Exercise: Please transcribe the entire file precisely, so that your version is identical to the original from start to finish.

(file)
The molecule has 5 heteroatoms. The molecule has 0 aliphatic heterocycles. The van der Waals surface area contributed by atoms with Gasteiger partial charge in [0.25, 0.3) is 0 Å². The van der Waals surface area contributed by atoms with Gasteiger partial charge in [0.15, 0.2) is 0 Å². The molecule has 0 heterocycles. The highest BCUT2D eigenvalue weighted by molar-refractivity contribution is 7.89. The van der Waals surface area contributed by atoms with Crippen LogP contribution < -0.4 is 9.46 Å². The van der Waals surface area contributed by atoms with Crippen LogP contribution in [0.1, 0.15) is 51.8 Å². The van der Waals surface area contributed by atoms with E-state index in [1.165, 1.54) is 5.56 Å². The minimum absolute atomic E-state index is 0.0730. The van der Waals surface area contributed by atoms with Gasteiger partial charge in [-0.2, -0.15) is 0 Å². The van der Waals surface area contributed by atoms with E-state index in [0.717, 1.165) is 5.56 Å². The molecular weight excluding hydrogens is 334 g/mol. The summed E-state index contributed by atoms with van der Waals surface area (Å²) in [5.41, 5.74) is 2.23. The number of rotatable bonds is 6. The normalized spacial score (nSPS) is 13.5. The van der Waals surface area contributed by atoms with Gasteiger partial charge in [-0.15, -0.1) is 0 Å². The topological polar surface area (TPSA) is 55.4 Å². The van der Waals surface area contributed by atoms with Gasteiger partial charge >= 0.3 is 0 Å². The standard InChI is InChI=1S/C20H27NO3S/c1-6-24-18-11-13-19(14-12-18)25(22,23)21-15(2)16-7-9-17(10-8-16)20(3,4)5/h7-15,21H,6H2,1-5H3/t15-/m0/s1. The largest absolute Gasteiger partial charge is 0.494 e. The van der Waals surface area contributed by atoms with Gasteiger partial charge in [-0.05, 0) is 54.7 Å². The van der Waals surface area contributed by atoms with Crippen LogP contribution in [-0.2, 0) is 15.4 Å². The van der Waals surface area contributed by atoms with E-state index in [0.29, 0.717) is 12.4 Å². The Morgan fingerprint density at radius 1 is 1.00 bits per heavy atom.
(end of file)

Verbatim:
The molecule has 5 heteroatoms. The molecule has 0 aliphatic heterocycles. The van der Waals surface area contributed by atoms with Gasteiger partial charge in [0.25, 0.3) is 0 Å². The van der Waals surface area contributed by atoms with Gasteiger partial charge in [0.15, 0.2) is 0 Å². The molecule has 0 heterocycles. The highest BCUT2D eigenvalue weighted by molar-refractivity contribution is 7.89. The van der Waals surface area contributed by atoms with Crippen LogP contribution < -0.4 is 9.46 Å². The van der Waals surface area contributed by atoms with Crippen LogP contribution in [0.1, 0.15) is 51.8 Å². The van der Waals surface area contributed by atoms with E-state index in [1.165, 1.54) is 5.56 Å². The minimum absolute atomic E-state index is 0.0730. The van der Waals surface area contributed by atoms with Gasteiger partial charge in [-0.2, -0.15) is 0 Å². The van der Waals surface area contributed by atoms with E-state index in [0.717, 1.165) is 5.56 Å². The molecular weight excluding hydrogens is 334 g/mol. The summed E-state index contributed by atoms with van der Waals surface area (Å²) in [5.41, 5.74) is 2.23. The number of rotatable bonds is 6. The normalized spacial score (nSPS) is 13.5. The van der Waals surface area contributed by atoms with Gasteiger partial charge in [-0.15, -0.1) is 0 Å². The topological polar surface area (TPSA) is 55.4 Å². The van der Waals surface area contributed by atoms with Gasteiger partial charge >= 0.3 is 0 Å². The standard InChI is InChI=1S/C20H27NO3S/c1-6-24-18-11-13-19(14-12-18)25(22,23)21-15(2)16-7-9-17(10-8-16)20(3,4)5/h7-15,21H,6H2,1-5H3/t15-/m0/s1. The largest absolute Gasteiger partial charge is 0.494 e. The van der Waals surface area contributed by atoms with Gasteiger partial charge in [-0.05, 0) is 54.7 Å². The van der Waals surface area contributed by atoms with Crippen LogP contribution in [-0.2, 0) is 15.4 Å². The van der Waals surface area contributed by atoms with E-state index in [0.29, 0.717) is 12.4 Å². The Morgan fingerprint density at radius 1 is 1.00 bits per heavy atom.